Gil gives a group of attendees instructions on which obstacle he will go to next at the Pro Ninja Clinic. The Pro Ninja Clinic took place on Feb. 25 at Ultimate Ninjas Indianapolis. (Photo by Emerson Elledge.)
Gil gives a group of attendees instructions on which obstacle he will go to next at the Pro Ninja Clinic. The Pro Ninja Clinic took place on Feb. 25 at Ultimate Ninjas Indianapolis.

Photo by Emerson Elledge.

Overcoming the obstacles

Daniel Gil talks American Ninja Warrior, success, future

March 2, 2023

Daniel Gil auditioned to be on reality TV show “American Ninja Warrior” as soon as the rules allowed him to, which was when he turned 21. Since that initial audition, Gil has traveled around the world and published an inspirational children’s book with his wife, as well as currently working with Nike on a shoe line. Despite all of this success, Gil still attempts to keep in mind his roots in Houston, Texas.

    “I’ve always been the monkey kid in my family,” Gil said. “I loved watching the show while growing up and so when I got my shot back in 2015 to compete on season seven of ‘American Ninja Warrior,’ I had trained for two years leading up to that, specifically for that opportunity, having full faith that I would eventually get that shot. And when I did [get the shot], I made the most of it.”

    Gil has had massive success on the show, being a seven-time finalist, which he credits to his faith, as well as his early on experience in performing arts for visualizing practice to ensure his victory.

    “With Ninja Warriors, specifically, these obstacle course races, you have to get very good at visualization training,” Gil said. “Being able to look at a course and then not getting to practice it, but have to do it in your head and say, ‘Okay, I have to take ‘X’ amount of steps, bounce one time on this trampoline, keep my momentum, get the height that I need, I need to catch on. How big is the diameter of what I’m reaching for? What’s the material? Is it hard? Is it soft? Is it smooth? Is it textured?’ And you literally get to where you can visualize an entire course in your head so when you’re running it on television for the very first time, it doesn’t feel as nerve-wracking because you’ve visualized it.”

    For others, like Brian Parache, the manager of Ultimate Ninja Indianapolis, mentality can negatively affect their performance, if not channeled right. Panache competed in season 11 of American Ninja Warrior, but fell a few obstacles into the course. However, he will compete, along with Gil, in Season 14.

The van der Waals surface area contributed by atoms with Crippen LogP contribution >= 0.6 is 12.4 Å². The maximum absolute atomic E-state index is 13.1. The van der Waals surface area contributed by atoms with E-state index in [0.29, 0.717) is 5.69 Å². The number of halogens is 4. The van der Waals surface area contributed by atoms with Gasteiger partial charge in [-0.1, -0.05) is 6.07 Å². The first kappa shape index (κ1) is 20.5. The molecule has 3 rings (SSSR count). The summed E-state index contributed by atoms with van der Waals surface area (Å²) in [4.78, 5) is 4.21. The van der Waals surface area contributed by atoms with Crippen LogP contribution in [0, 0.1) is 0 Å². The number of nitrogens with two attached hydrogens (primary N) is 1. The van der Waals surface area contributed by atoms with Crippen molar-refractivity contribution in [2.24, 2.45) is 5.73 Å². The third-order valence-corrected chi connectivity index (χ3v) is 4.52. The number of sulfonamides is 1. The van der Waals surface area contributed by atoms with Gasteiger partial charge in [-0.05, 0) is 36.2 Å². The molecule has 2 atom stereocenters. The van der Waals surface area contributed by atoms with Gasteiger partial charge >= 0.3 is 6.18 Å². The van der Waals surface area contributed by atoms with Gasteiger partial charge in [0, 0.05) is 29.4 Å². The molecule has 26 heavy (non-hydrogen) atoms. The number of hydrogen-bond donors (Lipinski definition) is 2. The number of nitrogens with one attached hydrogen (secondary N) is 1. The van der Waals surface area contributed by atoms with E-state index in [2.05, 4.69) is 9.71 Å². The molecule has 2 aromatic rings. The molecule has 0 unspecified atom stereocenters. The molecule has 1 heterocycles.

“I’m just trying to focus on getting past the mental block of what happened last time [when training,]” Parache said. “It’s really frustrating falling early, especially when everybody you trained with along with you yourself, knowing that you could’ve done better. I trained with most of the big names on the show, and they all expected me to make it to Vegas. Then falling in qualifiers and not even making it to semi-finals was not ideal. I’m just trying to just be glad that I get another chance and be as best as I can and just enjoy it regardless of what happens because not many people get to do it.”

    While it might not be shown often on television, experienced and non-experienced ninjas alike get frustrated with the sport. Every episode, 100-120 competitors run the course, but only about 30 of those get air time on television, according to Parache. 

    Other aspects of the sport can potentially be frustrating, like getting injured, being overly sore and being limited to training, or failing at an obstacle that an athlete felt good about. 

    “On those days, that’s when I have to remind myself what my goals are, [and ask] ‘What am I doing this for in the first place?’” Gil said. And for me, I do it for the joy of competition. I am the most competitive person that I know. And I’ve got so many more loftier goals that require me to continue down the current path that I’m going. So even on those bad days, I’ve got a support system around me that doesn’t let me stay down.”

    One of Gil’s primary goals is to motivate and inspire others into following their passions, whether they be old or young.

    “I want to be for others the role model that I never had growing up,” Gil said. “All my Disney Channel role models kind of went off the deep end at one point or another…Right now in my life, I want to be the celebrity role model for other kids that I want my kids to have someday. That’s always going on in the back of my mind… We always need to have someone that we can look up to. We always need to have someone that can help pave the way and lead by example. And the whole story of overcoming obstacles is one that resonates with so many people.”

    With this message in mind, Gil is soon returning to the show after two years off, one of which for COVID and the other for a training break. 

    “We begin filming in just under a month, so the new season’s gonna be out this summer,” Gil said. “You can watch me and my other ninja friends as we compete for ‘Ultimate Victory’ this season. There will be major changes to the format of competition this year for the TV show, so watch it because it’s gonna be really something new.”

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About the Writer
Photo of Emerson Elledge
Emerson Elledge, Copy and Visual Editor

Emerson Elledge is a senior. She spends far too much time on her IB classes and wears too much jewelry. Her hobbies include studying philosophy, writing...

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